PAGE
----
Lately I’ve been thinking about my early days of motherhood. It was nearly ten years ago that my sweet Jonah’s birth made me a mother, and he and I spent three years together before his sister Parker Jane arrived on the scene. It was another three years before Lincoln came to us, and I’ll say kid number three changed life quite a bit.
With one baby, then with two, life was still simple enough to feel the days go by slowly, but with three, I’m certain the hours sped up times a hundred and any extra margin of time that existed suddenly disappeared. It was a new phase – one where I had to work hard to find the time and space necessary to mother my babies as well as I hoped to.
There are many aspects of my early days as a mom that I hope never to return to –
such as that all-too-real battle of identity: where I was tempted to measure my motherhood against the actions and appearances of other moms rather than allowing the Spirit of God to speak it into me;
where much of my early mothering meant fighting for some sense of accomplishment, successes counted in the choices my kids made and the validating responses they gave to my work;
where my biggest (unvoiced) aim was to maintain control of life – mine, theirs, and my husband’s;
where grace was never the goal.
Don’t get me wrong – the battles haven’t disappeared, but I think the bondage has. And I never want to go back to being her again.
But rarely are the journeys we take all good or all bad. And some of being her wasn’t bad. True, back then my mind grasped very little of gospel for motherhood, but it was the gospel still that held me together.
And one of the best things about being that new mom almost a decade ago was how the days were filled with intention. I spent so much time thinking about parenting – considering the true needs of my child’s heart and praying Scripture over them; investigating practical ways to reach their hearts and apply discipline in a spirit of truth and grace; researching systems and plans to help me follow through in faithfully teaching and instructing them; conversing with friends for hours about our strategies to mother according to God’s Word and encouraging one another in those callings; reading book after book after book and picking the brains of the experienced moms I encountered.
In those days, cultivating a vision for motherhood was essential, and I crashed into nearly every learning opportunity I found along the way.
Although my heart wasn’t centered on grace, I do look back and wonder, where has all of my intentionality gone? I clearly had more of it back then! It was imperfect, but I do remember waking up, readying my mind for action, and starting most days focused on “What do I need to offer my kids today?” Whether it was instruction, training, or more relational nurturing, I pondered what needed the most attention at the time and directed my efforts there. In prayer and with Scripture, I’d make plans and let them guide me in pouring in, building in the character qualities and habits they needed.
Somehow over the years, with twice as many kids in our home and what seems a fraction of the time, my parenting has morphed into a new rhythm, one that I hate admitting because it’s so ugly and far from the purpose and calling God’s put on my life as a mom. This new rhythm is one where I have an agenda for my days (my kids’ souls not always making that list) and parenting is now about responding to my children interrupting that agenda. Sadly, it’s often a matter of reacting and managing interruption rather than intentionally planning and embracing with grace the expected messiness of parenting.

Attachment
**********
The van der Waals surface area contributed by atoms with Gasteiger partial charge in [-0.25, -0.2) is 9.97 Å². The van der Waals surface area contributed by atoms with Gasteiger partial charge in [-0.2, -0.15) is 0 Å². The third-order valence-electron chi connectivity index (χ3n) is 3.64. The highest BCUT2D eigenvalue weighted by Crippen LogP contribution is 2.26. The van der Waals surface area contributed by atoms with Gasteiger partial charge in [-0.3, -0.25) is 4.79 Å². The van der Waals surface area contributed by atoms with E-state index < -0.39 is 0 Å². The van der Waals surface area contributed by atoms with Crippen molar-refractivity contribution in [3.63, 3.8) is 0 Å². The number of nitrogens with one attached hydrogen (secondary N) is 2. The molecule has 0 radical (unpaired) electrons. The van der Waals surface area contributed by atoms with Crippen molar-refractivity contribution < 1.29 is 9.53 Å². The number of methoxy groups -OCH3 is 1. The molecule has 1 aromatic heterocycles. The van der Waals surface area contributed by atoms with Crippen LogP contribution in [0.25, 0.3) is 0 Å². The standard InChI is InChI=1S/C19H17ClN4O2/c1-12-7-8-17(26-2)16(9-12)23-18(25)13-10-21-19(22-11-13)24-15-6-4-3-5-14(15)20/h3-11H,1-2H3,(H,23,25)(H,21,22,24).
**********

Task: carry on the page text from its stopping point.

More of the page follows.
This is where I am at the start of this year – asking God to revive in me an everyday (and day-to-day) vision for mothering each of the children in my home. Seeking the heart of God through Bible study and prayer, I want to more intentionally give my kids what most feeds their souls, and I want to begin my days tuned in to that purpose. I don’t want to wait until their little sin natures pull me there at some point in the day, when their distracting behavior drives me to feel frustrated and desperate. Wake me each day, God, with intent, with a clear vision for shepherding their hearts from the start.
Proverbs 14:1 is the perfect banner verse for these things God is working on in me:
“The wisest of women builds her house, but folly with her own hands tears it down.”
Mothering is, in simplest terms, a constructive endeavor. Building requires a blueprint, and I need God to keep me focused on the one He’s given for this home.
In what ways do you seek to be intentional in parenting your children’s hearts? Are there any systems you’ve found helpful in centering your thoughts on the most important mothering tasks? Share your practical suggestions!
The truth that stood out the most to me while studying the Sermon on the Mount last fall, the hinge-point connecting the rest of the words in Jesus’ sermon, was Matthew 6:19-21, and nowhere did this conviction intersect my life more directly than in my parenting:
“Do not lay up for yourselves treasures on earth, where moth and rust destroy and where thieves break in and steal, but lay up for yourselves treasures in heaven, where neither moth nor rust destroys and where thieves do not break in and steal. For where your treasure is, there your heart will be also.”
I don’t want the extent of my parenting treasure to be found here on earth; rather, I want eyes on Christ and for my mothering to flow from that, with focus, vision, and intention.